Brian: I don't believe we ever had a problem with weapons feeling out of place. Inherently, we approached most weapons with the characteristics of the Fallout universe in mind. I remember we would occasionally find an arbitrary prop here and there that would seem too "modern", but those would quickly get dealt with. Once you have a room filled with items influenced by a 1950's era aesthetic, it's easy to spot a chair, rug or trash can that doesn't belong.
Clothes, for the most part, were handled by me and I would spend extra effort finding proper reference material to be absolutely certain the appropriate items of clothing were used. If a type of clothing were fictional, I'd reference materials and design elements used during forties and fifties. Still, with the sci-fi elements, we tried hard not to make them seem too modern and I often looked at home appliances, industrial machines and old pulp magazines of the fifties to pull ideas from. Any reference material I found was included with the concept for the modeler's to use as well.
Joe: There are two approaches, for items based on real life objects for example, the ballistic weapons. We base those off reference from that period to make sure it's accurate, then we think about its history, has it been locked up in a safe or did it get dropped down a cliff. Just about everything in the wasteland has a history and so we try to reflect that in the design.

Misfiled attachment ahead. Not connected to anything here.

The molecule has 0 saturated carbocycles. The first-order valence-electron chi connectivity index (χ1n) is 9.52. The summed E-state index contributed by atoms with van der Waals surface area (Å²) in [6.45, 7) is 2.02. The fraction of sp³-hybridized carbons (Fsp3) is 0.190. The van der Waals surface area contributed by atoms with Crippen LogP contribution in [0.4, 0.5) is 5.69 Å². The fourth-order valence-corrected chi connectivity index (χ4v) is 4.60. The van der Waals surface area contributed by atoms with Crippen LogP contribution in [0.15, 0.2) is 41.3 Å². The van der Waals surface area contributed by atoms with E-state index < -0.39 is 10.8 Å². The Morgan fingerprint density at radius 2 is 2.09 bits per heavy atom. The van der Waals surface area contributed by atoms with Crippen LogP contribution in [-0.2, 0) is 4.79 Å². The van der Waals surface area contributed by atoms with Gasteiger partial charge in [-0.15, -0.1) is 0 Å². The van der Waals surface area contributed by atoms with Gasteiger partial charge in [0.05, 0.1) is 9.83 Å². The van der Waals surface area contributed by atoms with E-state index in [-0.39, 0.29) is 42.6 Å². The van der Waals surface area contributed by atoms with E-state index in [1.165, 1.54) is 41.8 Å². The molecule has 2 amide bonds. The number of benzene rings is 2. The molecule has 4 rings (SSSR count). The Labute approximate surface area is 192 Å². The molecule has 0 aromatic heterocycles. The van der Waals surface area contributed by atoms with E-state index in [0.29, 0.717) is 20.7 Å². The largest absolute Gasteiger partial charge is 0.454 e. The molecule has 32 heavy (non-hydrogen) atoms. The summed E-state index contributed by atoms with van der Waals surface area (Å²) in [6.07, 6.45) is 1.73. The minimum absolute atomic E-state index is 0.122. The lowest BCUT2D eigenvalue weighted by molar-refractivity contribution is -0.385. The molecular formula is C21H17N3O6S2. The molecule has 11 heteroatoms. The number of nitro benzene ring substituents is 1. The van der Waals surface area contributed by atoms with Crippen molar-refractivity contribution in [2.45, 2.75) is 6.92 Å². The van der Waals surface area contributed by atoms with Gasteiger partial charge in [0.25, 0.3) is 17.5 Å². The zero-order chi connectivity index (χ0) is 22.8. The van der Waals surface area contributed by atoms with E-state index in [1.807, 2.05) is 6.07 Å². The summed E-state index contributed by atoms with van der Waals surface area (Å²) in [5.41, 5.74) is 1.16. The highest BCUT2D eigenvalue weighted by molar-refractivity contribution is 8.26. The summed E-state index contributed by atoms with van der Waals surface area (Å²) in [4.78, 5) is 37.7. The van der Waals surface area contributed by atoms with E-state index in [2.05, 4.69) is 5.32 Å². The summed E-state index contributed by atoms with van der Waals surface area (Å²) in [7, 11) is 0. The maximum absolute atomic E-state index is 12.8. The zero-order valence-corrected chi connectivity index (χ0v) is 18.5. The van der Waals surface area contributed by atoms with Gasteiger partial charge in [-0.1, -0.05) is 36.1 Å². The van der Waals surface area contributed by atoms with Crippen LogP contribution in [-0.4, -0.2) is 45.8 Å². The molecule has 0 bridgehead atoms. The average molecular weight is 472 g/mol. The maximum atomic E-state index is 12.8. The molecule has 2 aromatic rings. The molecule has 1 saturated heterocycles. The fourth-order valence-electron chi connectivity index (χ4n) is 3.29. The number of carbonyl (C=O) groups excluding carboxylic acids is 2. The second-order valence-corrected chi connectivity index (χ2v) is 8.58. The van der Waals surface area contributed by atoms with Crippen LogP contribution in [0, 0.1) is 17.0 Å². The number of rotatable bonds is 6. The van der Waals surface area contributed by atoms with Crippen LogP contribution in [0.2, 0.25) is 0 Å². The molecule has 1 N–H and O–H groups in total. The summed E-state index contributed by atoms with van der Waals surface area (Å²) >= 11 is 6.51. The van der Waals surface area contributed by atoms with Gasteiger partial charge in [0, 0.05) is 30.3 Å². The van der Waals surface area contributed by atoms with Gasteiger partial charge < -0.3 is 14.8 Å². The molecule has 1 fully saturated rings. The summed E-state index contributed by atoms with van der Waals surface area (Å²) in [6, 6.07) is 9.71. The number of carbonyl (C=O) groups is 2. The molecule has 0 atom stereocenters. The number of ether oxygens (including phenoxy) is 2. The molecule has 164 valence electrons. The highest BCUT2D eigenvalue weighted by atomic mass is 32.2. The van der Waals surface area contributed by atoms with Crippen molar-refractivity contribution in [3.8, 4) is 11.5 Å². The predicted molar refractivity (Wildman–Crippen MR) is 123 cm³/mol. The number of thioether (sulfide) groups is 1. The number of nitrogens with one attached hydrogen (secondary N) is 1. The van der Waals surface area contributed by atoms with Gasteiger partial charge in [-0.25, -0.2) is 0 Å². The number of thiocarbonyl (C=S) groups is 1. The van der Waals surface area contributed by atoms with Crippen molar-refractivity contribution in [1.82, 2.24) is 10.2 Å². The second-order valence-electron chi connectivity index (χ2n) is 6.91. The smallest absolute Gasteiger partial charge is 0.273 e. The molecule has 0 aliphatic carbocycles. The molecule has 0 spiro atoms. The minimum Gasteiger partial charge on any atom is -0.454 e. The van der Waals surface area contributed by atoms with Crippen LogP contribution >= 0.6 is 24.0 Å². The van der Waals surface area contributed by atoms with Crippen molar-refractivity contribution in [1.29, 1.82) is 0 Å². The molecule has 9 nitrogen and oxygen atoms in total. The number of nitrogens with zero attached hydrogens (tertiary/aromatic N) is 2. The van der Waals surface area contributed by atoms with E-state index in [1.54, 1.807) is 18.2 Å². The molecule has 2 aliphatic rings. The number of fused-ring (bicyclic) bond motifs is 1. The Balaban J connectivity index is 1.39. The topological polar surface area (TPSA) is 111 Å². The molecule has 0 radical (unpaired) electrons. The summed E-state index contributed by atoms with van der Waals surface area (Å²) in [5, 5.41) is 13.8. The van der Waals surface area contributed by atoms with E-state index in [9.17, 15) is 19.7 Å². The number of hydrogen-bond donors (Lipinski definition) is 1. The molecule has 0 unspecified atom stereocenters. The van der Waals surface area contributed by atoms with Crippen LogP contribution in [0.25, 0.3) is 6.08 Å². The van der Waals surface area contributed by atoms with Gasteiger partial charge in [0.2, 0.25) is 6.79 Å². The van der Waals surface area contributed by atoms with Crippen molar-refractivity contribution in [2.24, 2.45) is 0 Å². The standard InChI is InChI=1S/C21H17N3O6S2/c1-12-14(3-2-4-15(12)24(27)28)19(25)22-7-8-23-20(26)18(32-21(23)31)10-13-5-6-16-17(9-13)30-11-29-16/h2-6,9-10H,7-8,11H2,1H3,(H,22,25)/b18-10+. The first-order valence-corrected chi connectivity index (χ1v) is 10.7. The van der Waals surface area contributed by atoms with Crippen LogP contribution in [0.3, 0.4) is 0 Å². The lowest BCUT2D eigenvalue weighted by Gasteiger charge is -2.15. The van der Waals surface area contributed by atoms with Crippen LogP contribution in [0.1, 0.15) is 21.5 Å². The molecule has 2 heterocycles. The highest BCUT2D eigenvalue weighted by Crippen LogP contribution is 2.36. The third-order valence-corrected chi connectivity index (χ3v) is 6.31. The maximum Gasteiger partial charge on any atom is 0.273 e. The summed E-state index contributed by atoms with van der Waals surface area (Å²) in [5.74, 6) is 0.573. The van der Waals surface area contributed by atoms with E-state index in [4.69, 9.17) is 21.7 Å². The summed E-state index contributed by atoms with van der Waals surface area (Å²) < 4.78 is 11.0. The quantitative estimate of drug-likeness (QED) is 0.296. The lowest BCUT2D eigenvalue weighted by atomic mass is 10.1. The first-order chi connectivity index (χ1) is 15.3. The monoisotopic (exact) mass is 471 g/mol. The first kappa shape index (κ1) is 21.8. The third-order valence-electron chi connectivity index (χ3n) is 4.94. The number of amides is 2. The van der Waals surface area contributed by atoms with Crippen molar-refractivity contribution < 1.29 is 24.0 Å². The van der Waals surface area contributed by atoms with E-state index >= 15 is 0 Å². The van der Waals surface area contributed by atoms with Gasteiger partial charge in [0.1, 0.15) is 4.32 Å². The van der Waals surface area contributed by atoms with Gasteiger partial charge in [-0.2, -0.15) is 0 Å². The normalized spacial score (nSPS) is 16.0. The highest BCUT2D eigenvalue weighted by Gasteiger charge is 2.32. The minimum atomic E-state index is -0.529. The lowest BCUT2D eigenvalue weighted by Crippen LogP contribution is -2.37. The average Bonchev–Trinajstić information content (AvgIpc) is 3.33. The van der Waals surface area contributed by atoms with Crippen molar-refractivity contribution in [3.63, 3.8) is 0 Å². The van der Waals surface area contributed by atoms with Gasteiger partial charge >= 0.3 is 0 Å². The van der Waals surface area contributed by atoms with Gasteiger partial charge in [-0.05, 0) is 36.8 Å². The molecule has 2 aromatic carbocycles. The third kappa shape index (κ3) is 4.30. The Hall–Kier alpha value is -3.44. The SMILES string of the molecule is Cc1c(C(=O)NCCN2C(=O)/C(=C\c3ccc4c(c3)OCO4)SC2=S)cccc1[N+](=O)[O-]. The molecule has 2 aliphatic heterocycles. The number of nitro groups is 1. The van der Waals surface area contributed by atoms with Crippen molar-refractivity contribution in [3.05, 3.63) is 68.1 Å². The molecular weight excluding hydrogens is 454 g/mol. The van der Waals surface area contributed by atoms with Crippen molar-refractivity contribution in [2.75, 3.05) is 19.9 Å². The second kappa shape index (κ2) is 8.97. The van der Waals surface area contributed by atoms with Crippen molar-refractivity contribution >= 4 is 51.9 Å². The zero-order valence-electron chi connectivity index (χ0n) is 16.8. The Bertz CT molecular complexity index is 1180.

Other times we try to tack on items to give it a more improvised look and reflect the dystopian reality of the wasteland. I'll give you an example for an old shotgun; the gun stock is cracked from being dragged around the wasteland, it has been fixed with a clothes hanger wire and to replace the cushion on the butt, a sandal has been fastened to it and holding the grip onto the barrel is a screw clamp. This mix and max of odd parts, as well as the history, add the right ingredients to make it fit in a world where nothing is pristine.
For new weapon designs, in particular the power weapons, we incorporate some of the same elements that we see in other Vault-Tec items. Even though minor, what we try to do is make it seem like the same folks that designed the Pip-Boy also designed the Reflectron and other items. The functional purpose of the item may be different but the aesthetics should be the same, knobs as opposed to sliders, monochromatic CRT displays etc.
GB: Fallout: New Vegas will feature a new selection of perks and bring back character traits. To accomodate these additions, have you created a lot of new Vault Boy poses? If so, are there any examples you can tell us about? Will any of the poses used for Fallout 1/2 traits be reused?
Joe: I think Brian can address this better than I.
Brian: I've done so many Vault Boys for FNV. I feel so lucky to be tied to such an iconic part of the Fallout universe. To answer your question though, there are many Vault Boys that re-use a pose, but for quite a few I did draw unique poses for or even added additional props and characters.